Charcoal takes some heat off global warming
Biochar can offset 1.8 billion metric tons of carbon emissions annually
RICHLAND, Wash. -- As much as 12 percent of the world's human-caused greenhouse gas emissions could be sustainably offset by producing biochar, a charcoal-like substance made from plants and other organic materials. That's more than what could be offset if the same plants and materials were burned to generate energy, concludes a study published today in the journal Nature Communications. Read more here.

Marsh Signs of regrowth seen in oiled Louisiana marshland
Key life support for fauna, flora in Gulf of Mexico
Shoots of marsh grass and bushes of mangrove trees are starting to grow back in the bay where just months ago photographers shot startling images of dying pelicans coated in oil from the massive gulf oil spill.

More than a dozen scientists interviewed said the marsh here and across the Louisiana coast is healing itself, giving them hope delicate wetlands might weather the worst offshore spill in US history better than they had feared. Some marshland could be lost, but the amount appears to be small compared with what the coast loses every year through human development. Read more here.

WoodFinding New Life (and Profit) in Doomed Trees
THE wooden kitchen bar in the suburban home of Richard and Donna Majer has a canyonlike crack ripping right down its middle, which is exactly what the couple cherish most about it. It's not just furniture it's a story, complete with a moral.

"As I spend time with it, I see the beauty of the hard life the tree had," Mrs. Majer says. "And it helps me find the beauty in my own life's scars." Read more here.

Agua Rebranding Tap Water: NYC Water-On-the-Go Campaign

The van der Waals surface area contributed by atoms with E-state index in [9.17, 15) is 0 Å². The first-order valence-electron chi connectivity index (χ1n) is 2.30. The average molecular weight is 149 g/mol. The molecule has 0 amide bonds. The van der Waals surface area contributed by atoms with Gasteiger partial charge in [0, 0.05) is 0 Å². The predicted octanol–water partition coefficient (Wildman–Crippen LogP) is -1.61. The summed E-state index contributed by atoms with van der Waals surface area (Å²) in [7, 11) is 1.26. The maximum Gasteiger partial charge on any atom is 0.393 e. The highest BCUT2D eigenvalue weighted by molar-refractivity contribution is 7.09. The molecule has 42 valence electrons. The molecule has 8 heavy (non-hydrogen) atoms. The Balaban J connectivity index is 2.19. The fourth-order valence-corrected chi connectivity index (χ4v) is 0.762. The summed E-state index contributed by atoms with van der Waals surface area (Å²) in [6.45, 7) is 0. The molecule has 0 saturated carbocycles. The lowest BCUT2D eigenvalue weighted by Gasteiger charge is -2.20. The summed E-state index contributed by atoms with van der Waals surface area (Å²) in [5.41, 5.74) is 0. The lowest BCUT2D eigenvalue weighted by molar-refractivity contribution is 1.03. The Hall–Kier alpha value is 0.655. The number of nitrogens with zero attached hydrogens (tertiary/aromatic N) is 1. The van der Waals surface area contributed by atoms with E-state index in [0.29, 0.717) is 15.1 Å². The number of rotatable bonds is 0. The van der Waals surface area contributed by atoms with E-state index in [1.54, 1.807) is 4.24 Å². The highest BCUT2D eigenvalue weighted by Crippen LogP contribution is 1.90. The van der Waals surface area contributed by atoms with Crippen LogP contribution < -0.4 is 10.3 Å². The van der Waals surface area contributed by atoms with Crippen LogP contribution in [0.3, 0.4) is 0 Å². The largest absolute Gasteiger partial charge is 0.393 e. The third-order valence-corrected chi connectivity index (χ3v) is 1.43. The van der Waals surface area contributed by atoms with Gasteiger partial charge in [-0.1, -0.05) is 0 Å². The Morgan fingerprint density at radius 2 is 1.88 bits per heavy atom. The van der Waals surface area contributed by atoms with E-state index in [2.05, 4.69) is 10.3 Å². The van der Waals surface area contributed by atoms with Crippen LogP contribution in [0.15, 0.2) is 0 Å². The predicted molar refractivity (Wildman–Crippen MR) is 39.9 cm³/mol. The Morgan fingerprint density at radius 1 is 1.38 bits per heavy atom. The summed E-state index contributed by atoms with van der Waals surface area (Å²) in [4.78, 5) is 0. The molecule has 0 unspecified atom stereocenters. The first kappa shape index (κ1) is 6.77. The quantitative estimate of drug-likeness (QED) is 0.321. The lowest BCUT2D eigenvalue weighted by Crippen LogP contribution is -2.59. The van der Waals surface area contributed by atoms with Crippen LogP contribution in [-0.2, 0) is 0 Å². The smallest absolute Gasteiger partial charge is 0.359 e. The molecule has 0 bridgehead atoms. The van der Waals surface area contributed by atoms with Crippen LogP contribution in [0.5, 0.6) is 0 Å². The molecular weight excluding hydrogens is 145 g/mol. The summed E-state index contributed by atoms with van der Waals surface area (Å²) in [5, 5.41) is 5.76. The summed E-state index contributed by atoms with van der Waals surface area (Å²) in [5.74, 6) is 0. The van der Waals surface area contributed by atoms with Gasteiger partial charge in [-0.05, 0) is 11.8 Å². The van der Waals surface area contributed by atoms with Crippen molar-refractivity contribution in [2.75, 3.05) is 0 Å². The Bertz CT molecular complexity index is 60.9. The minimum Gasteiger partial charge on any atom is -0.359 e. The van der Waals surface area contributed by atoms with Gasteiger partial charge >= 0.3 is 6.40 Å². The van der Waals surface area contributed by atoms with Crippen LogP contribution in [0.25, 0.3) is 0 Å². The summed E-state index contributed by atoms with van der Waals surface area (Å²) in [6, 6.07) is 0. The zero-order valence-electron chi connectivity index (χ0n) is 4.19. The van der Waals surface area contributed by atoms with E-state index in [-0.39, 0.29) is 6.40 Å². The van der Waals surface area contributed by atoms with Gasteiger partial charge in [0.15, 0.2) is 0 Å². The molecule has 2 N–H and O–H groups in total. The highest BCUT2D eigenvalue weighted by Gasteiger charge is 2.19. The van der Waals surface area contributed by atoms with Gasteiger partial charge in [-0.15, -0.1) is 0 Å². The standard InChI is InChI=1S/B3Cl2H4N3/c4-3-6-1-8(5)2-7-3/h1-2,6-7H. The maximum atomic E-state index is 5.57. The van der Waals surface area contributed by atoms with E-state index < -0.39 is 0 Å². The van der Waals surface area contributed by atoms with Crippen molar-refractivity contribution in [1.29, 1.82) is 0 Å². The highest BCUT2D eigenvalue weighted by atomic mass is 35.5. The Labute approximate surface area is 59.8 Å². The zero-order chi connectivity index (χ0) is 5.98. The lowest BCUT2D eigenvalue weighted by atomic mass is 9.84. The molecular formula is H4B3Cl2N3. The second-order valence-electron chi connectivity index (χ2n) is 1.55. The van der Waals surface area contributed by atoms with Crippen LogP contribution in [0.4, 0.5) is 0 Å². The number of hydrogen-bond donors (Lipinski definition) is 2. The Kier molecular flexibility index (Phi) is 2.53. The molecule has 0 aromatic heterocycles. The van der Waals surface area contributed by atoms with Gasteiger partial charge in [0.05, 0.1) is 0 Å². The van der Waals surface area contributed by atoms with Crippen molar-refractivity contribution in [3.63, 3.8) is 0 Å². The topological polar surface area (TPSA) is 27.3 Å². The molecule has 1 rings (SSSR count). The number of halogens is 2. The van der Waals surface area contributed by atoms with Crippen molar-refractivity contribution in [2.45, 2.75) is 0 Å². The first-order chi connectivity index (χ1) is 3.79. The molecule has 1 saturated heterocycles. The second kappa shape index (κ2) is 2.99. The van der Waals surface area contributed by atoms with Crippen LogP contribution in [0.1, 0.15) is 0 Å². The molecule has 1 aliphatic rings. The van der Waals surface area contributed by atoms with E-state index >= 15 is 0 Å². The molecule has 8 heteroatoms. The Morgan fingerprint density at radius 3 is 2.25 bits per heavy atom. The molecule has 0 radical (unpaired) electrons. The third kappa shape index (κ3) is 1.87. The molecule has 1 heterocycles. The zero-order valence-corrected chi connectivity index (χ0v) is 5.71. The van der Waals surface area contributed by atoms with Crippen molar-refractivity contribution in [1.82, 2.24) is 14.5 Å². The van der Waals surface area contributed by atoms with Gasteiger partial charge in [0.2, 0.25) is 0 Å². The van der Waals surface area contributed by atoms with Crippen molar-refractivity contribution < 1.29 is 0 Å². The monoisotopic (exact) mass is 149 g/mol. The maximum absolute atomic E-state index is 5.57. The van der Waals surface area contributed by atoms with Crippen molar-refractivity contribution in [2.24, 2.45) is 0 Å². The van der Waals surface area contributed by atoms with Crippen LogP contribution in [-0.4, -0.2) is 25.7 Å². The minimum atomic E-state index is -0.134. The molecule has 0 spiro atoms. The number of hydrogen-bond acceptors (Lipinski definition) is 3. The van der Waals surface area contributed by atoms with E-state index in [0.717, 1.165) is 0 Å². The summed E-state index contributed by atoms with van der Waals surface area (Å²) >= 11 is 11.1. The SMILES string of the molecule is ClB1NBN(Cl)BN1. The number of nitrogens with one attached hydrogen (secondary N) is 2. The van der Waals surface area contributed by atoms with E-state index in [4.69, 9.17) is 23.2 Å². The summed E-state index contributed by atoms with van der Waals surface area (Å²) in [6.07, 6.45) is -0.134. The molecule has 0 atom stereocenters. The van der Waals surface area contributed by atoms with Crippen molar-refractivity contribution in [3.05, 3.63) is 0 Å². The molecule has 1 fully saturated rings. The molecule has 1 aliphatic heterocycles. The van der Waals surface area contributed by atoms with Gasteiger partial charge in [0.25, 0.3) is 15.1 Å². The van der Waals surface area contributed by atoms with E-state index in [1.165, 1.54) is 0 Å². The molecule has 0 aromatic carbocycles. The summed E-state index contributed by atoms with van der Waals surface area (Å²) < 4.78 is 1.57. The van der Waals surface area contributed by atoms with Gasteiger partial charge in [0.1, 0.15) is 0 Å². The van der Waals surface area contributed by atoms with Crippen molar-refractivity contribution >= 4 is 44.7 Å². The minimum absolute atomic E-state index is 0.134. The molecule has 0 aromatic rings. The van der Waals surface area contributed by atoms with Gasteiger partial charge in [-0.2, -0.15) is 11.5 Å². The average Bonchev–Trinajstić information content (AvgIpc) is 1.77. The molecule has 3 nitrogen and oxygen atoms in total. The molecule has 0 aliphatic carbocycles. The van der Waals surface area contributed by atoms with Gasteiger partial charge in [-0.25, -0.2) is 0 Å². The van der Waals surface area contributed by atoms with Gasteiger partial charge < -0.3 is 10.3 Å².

On a recent walk along New York City's Union Square Park, I came across a beautiful sight: walking in 95-degree humid heat, I saw fountains and fountains of cold, clean, and free drinking water. A city employee, wearing a 'NYC Water' t-shirt, urged me to hydrate and drink some of "the best tap water in the world." Not used to such humidity and heat, I took this as a much-welcomed request (I live in San Francisco where it is 60 degrees as I write this).

After some prolonged gulps, I heard the man explain the virtues of New York City's tap water: "It's Healthy, It's Affordable, It's Green, and It's Convenient." Read more here.

Sustainability for All: Three Cheers for McDonald's
Often, when we think of sustainable companies and corporate social responsibility we think of Patagonia, Stonyfield, Seventh Generation and the like: companies that have sustainability as part of their DNA and stakeholder engagement as the foundation for company culture. But what about the sustainability efforts of not so green companies? What about the CSR initiatives at corporations that have bad reputations, make questionable products and are late to the CSR game? Is there room for them? Read more here.